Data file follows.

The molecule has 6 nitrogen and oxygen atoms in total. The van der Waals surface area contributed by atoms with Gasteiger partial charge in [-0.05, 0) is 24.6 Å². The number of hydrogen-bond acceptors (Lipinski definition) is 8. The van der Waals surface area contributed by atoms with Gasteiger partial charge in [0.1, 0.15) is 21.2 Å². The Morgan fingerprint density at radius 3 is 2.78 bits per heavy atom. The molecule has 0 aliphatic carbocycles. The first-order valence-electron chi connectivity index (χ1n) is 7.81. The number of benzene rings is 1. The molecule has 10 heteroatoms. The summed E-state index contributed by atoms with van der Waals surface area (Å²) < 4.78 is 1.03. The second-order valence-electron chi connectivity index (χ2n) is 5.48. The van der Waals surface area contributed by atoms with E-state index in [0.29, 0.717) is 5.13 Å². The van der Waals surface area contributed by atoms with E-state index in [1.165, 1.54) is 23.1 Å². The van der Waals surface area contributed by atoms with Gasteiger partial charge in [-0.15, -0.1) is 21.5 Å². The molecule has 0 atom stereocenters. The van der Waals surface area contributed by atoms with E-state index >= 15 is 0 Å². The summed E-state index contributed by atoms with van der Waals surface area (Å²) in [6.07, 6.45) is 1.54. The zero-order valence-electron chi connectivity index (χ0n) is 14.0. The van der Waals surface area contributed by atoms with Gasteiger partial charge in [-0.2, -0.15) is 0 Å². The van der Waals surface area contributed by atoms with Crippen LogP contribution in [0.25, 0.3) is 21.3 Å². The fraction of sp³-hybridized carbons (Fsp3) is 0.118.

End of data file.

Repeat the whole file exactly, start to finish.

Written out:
The molecule has 6 nitrogen and oxygen atoms in total. The van der Waals surface area contributed by atoms with Gasteiger partial charge in [-0.05, 0) is 24.6 Å². The number of hydrogen-bond acceptors (Lipinski definition) is 8. The van der Waals surface area contributed by atoms with Gasteiger partial charge in [0.1, 0.15) is 21.2 Å². The Morgan fingerprint density at radius 3 is 2.78 bits per heavy atom. The molecule has 0 aliphatic carbocycles. The first-order valence-electron chi connectivity index (χ1n) is 7.81. The number of benzene rings is 1. The molecule has 10 heteroatoms. The summed E-state index contributed by atoms with van der Waals surface area (Å²) < 4.78 is 1.03. The second-order valence-electron chi connectivity index (χ2n) is 5.48. The van der Waals surface area contributed by atoms with E-state index in [0.29, 0.717) is 5.13 Å². The van der Waals surface area contributed by atoms with E-state index in [1.165, 1.54) is 23.1 Å². The van der Waals surface area contributed by atoms with Gasteiger partial charge in [-0.15, -0.1) is 21.5 Å². The molecule has 0 atom stereocenters. The van der Waals surface area contributed by atoms with E-state index >= 15 is 0 Å². The summed E-state index contributed by atoms with van der Waals surface area (Å²) in [6.07, 6.45) is 1.54. The zero-order valence-electron chi connectivity index (χ0n) is 14.0. The van der Waals surface area contributed by atoms with Gasteiger partial charge in [-0.2, -0.15) is 0 Å². The van der Waals surface area contributed by atoms with Crippen LogP contribution in [0.25, 0.3) is 21.3 Å². The fraction of sp³-hybridized carbons (Fsp3) is 0.118.